Judge C. Hellums
Biography: Judge Clayton Hellums was born in 1916 in the state of Mississippi and lived in Calhoun County. He was known by his middle name, Clayton.
Service Time: Clayton joined the service on April 30, 1941, and was assigned to the 773rd Tank Destroyer Battalion. On Oct. 9, 1944, during action near Foret de Parroy, in the Lorraine district of France, a German rocket hit his M10 tank destroyer, and he and two other members of the crew were killed.
The following text is from an Associated Press Article about Clayton and his remains being returned to the U.S.
SAREPTA, Miss. (AP) — When Cpl. Judge Clayton Hellums’ remains are buried Saturday, it will have taken 66 years to the day for him to be laid to rest.
Hellums had joined the Army before World War II began, partly to serve his country, partly to have an income during the Great Depression. At age 28, he was killed Oct. 9, 1944, in the Foret de Parroy, in the Lorraine district of France, when a German rocket disintegrated his M10 tank destroyer.
“That tank destroyer took a direct hit; you had not only the rocket itself, but you had all the fuel for the tank engine,” said Larry Hellums, a nephew who has known his eldest uncle only through family stories.
Hellums, who went by Clayton rather than his odd first name, was one of three of the five crew members who died. The survivors didn’t remember enough about the attack even to know where they had been.
His mother got a letter saying no recoverable remains were found.
All that began to change four years ago.
Dwight Hellums — Larry’s father and Clayton’s brother — got a call saying a dog tag had been found with Clayton’s name on it. Larry, having learned that such openings are often used to scam survivors’ families, urged him to hang up, but a few days later another call clarified that the ID was a bracelet with “Martha” on the side opposite from the soldier’s name and serial number.
“Very few people outside the family know my uncle was engaged to a lady named Martha,” Larry Hellums said. “That information changed everything.”
The family was invited to France in September 2006 to claim the ID bracelet and to participate in some ceremonies to honor their loved ones. Eleven of Hellums’ relatives went.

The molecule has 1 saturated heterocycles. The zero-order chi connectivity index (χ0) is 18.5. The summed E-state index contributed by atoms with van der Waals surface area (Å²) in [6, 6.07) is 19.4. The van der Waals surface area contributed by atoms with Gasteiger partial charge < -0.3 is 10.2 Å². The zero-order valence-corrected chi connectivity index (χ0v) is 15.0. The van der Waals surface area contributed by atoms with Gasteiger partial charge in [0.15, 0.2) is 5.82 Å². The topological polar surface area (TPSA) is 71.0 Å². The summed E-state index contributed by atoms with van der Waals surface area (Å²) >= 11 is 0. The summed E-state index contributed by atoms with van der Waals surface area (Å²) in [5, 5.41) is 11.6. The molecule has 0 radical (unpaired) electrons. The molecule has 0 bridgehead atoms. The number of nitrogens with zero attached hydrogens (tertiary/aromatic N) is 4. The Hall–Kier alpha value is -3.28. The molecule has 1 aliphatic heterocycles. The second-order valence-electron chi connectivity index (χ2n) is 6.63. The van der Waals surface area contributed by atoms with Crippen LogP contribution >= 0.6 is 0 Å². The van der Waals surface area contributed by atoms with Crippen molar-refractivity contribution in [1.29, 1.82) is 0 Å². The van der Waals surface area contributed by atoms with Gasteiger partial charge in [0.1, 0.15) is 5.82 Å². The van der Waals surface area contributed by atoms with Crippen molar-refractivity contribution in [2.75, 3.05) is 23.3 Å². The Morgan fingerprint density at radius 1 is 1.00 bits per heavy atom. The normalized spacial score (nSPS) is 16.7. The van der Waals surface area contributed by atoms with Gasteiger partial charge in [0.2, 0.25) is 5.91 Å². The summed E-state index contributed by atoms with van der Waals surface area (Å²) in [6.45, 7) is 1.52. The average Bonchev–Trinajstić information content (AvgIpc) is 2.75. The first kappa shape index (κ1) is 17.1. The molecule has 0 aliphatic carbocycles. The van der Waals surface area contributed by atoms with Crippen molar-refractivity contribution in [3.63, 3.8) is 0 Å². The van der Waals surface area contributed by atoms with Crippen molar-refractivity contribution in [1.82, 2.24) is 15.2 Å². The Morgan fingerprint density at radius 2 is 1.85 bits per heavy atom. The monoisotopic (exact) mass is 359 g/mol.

“The French of the Lorraine area are very aware of the sacrifices Americans made to liberate them,” Larry Hellums said.
The U.S. military’s Joint POW/MIA Accounting Command later excavated the site where Clayton Hellums’ bracelet was found and located some bone fragments. With DNA from his relatives and those of the other two killed with him, military experts positively identified some remains. Family members were notified, and Dwight Hellums will meet with a military representative in Memphis on Friday to receive those belonging to his brother. Clayton Hellums could have been accorded a place at Arlington National Cemetery, but the family opted for burial, with full military honors — to which the public is welcomed — at Shady Grove United Methodist Church, where he was a member.
Another relative, the Rev. Billy McCord, pastors the church and will conduct the service.
“I’m going to do the part that the minister does, and then I’m going to move back and the military will take over,” he said. “It’s an intriguing story. One of the good things that can come out of this is that we don’t forget them — even 66 years later.”
For the whole family, the service will serve as a closure that was denied to them before.
“Clayton was kind of an empty spot in the family; he had been the eldest son, a hardworking man,” Larry Hellums said. “He was interested in joining the military partly because it meant a job, but he made a good soldier from everything I can tell.”
A special thank you to Dwight “Andy” Anderson, for the use of the main photo of Clayton. Thank you also to Find A Grave contributor Lonnie Mahan for the grave marker image.